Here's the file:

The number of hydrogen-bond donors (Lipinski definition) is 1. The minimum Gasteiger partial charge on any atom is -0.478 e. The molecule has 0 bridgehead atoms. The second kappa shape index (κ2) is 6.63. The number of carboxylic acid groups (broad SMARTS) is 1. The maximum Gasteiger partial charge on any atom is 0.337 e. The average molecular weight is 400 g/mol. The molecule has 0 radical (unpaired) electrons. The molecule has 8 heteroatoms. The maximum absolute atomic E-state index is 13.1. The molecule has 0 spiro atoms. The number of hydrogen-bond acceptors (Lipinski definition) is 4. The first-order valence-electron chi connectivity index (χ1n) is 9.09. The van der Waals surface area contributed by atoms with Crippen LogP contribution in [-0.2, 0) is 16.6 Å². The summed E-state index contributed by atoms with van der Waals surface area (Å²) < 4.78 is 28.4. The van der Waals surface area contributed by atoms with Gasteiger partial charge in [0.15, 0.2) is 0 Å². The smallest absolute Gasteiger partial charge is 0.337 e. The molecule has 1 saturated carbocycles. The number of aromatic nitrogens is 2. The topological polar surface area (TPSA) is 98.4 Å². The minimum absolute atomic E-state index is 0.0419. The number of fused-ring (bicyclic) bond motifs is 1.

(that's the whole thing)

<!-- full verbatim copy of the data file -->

The number of hydrogen-bond donors (Lipinski definition) is 1. The minimum Gasteiger partial charge on any atom is -0.478 e. The molecule has 0 bridgehead atoms. The second kappa shape index (κ2) is 6.63. The number of carboxylic acid groups (broad SMARTS) is 1. The maximum Gasteiger partial charge on any atom is 0.337 e. The average molecular weight is 400 g/mol. The molecule has 0 radical (unpaired) electrons. The molecule has 8 heteroatoms. The maximum absolute atomic E-state index is 13.1. The molecule has 0 spiro atoms. The number of hydrogen-bond acceptors (Lipinski definition) is 4. The first-order valence-electron chi connectivity index (χ1n) is 9.09. The van der Waals surface area contributed by atoms with Crippen LogP contribution in [-0.2, 0) is 16.6 Å². The summed E-state index contributed by atoms with van der Waals surface area (Å²) < 4.78 is 28.4. The van der Waals surface area contributed by atoms with Gasteiger partial charge in [0.15, 0.2) is 0 Å². The smallest absolute Gasteiger partial charge is 0.337 e. The molecule has 1 saturated carbocycles. The number of aromatic nitrogens is 2. The topological polar surface area (TPSA) is 98.4 Å². The minimum absolute atomic E-state index is 0.0419. The number of fused-ring (bicyclic) bond motifs is 1.